Pope Francis says he felt the pain of Indigenous Peoples during trip to Canada

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Pope Francis says he felt the pain of Indigenous Peoples during his trip to Canada but also left with a sense of hope.

The six-day journey saw Francis meet with Indigenous people and residential school survivors during stops in Alberta, Quebec and Nunavut last week.

"In these meetings, especially the last one, I had to feel the blows of the pain of those people, what they had lost … the elderly who had (lost) their children and did not know what had become of them, due to this policy of assimilation," Francis said Wednesday during a general audience in Vatican City.

"It was a very painful moment, but one we must face up to. We must face up to our errors, our sins."

Throughout the trip. the Pope apologized multiple times for the role of some members of the Roman Catholic Church in the schools. He also begged for forgiveness for cultural destruction and forced assimilation.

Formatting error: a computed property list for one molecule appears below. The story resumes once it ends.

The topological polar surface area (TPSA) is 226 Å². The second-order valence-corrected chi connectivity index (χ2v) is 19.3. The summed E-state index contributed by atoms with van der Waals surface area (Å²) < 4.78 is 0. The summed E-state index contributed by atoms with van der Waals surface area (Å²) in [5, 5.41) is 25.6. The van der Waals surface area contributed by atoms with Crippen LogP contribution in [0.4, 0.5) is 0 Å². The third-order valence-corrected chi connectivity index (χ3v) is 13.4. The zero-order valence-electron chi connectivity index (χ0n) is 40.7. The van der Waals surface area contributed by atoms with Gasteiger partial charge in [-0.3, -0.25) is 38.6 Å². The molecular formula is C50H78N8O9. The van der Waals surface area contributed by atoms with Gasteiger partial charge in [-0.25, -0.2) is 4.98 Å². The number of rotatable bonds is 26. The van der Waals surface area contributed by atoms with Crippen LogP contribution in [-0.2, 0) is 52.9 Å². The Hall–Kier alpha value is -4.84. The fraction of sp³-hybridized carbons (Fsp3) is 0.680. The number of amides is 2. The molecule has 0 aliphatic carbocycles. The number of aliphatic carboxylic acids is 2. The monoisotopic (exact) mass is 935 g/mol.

On his flight back to Rome, Francis said the abuses Indigenous Peoples faced amounted to genocide.

An estimated 150,000 Indigenous children were forced to attend residential schools in Canada, where neglect and physical and sexual abuse were rampant. More than 60 per cent of the schools were run by the Catholic Church.

The Pope said there were many joyful moments throughout his travels and thanked Canadians for their warm welcome and great hospitality.

But the overall meaning and tone was reflection, repentance and reconciliation, he said.

Francis said the fortitude of Indigenous Peoples can be an example to all people "not to close themselves up."

"But to offer their indispensable contribution for a more fraternal humanity, that knows how to love creation and the creator, in harmony with creation."

This report by The Canadian Press was first published Aug. 3, 2022.

The Canadian Press

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